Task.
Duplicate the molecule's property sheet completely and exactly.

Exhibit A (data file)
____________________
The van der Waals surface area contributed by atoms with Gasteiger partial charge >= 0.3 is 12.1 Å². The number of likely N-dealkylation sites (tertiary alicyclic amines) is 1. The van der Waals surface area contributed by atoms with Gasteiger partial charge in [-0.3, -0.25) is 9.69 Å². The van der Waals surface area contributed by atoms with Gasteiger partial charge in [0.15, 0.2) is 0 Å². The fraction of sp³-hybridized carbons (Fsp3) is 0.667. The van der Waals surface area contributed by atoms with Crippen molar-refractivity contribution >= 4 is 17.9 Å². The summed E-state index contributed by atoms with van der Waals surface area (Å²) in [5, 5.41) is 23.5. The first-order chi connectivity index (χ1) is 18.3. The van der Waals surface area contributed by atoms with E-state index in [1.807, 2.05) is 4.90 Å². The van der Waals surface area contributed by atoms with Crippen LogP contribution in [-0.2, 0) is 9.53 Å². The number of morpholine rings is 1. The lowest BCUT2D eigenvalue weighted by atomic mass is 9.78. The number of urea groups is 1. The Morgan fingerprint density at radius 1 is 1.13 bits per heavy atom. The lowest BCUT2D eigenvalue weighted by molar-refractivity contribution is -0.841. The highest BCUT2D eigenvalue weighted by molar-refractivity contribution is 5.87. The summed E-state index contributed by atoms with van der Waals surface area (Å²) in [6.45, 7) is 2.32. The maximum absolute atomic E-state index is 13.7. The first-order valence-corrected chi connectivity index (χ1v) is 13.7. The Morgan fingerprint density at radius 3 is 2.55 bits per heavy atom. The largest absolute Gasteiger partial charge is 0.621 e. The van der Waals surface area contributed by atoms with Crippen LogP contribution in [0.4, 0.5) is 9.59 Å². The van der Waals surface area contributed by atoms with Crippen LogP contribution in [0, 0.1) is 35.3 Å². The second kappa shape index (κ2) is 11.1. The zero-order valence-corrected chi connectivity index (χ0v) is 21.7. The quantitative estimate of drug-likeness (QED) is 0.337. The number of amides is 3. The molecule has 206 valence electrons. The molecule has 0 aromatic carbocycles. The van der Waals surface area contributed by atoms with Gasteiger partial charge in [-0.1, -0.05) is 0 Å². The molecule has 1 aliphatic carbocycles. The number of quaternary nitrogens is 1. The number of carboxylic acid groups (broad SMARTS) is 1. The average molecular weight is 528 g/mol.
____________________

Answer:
The van der Waals surface area contributed by atoms with Gasteiger partial charge >= 0.3 is 12.1 Å². The number of likely N-dealkylation sites (tertiary alicyclic amines) is 1. The van der Waals surface area contributed by atoms with Gasteiger partial charge in [-0.3, -0.25) is 9.69 Å². The van der Waals surface area contributed by atoms with Gasteiger partial charge in [0.15, 0.2) is 0 Å². The fraction of sp³-hybridized carbons (Fsp3) is 0.667. The van der Waals surface area contributed by atoms with Crippen molar-refractivity contribution >= 4 is 17.9 Å². The summed E-state index contributed by atoms with van der Waals surface area (Å²) in [5, 5.41) is 23.5. The first-order chi connectivity index (χ1) is 18.3. The van der Waals surface area contributed by atoms with E-state index in [1.807, 2.05) is 4.90 Å². The van der Waals surface area contributed by atoms with Crippen LogP contribution in [-0.2, 0) is 9.53 Å². The number of morpholine rings is 1. The lowest BCUT2D eigenvalue weighted by atomic mass is 9.78. The number of urea groups is 1. The Morgan fingerprint density at radius 1 is 1.13 bits per heavy atom. The lowest BCUT2D eigenvalue weighted by molar-refractivity contribution is -0.841. The highest BCUT2D eigenvalue weighted by molar-refractivity contribution is 5.87. The summed E-state index contributed by atoms with van der Waals surface area (Å²) in [6.45, 7) is 2.32. The maximum absolute atomic E-state index is 13.7. The first-order valence-corrected chi connectivity index (χ1v) is 13.7. The Morgan fingerprint density at radius 3 is 2.55 bits per heavy atom. The largest absolute Gasteiger partial charge is 0.621 e. The van der Waals surface area contributed by atoms with Crippen LogP contribution in [0.4, 0.5) is 9.59 Å². The van der Waals surface area contributed by atoms with Crippen LogP contribution in [0, 0.1) is 35.3 Å². The second kappa shape index (κ2) is 11.1. The zero-order valence-corrected chi connectivity index (χ0v) is 21.7. The quantitative estimate of drug-likeness (QED) is 0.337. The number of amides is 3. The molecule has 206 valence electrons. The molecule has 0 aromatic carbocycles. The van der Waals surface area contributed by atoms with Gasteiger partial charge in [-0.1, -0.05) is 0 Å². The molecule has 1 aliphatic carbocycles. The number of quaternary nitrogens is 1. The number of carboxylic acid groups (broad SMARTS) is 1. The average molecular weight is 528 g/mol.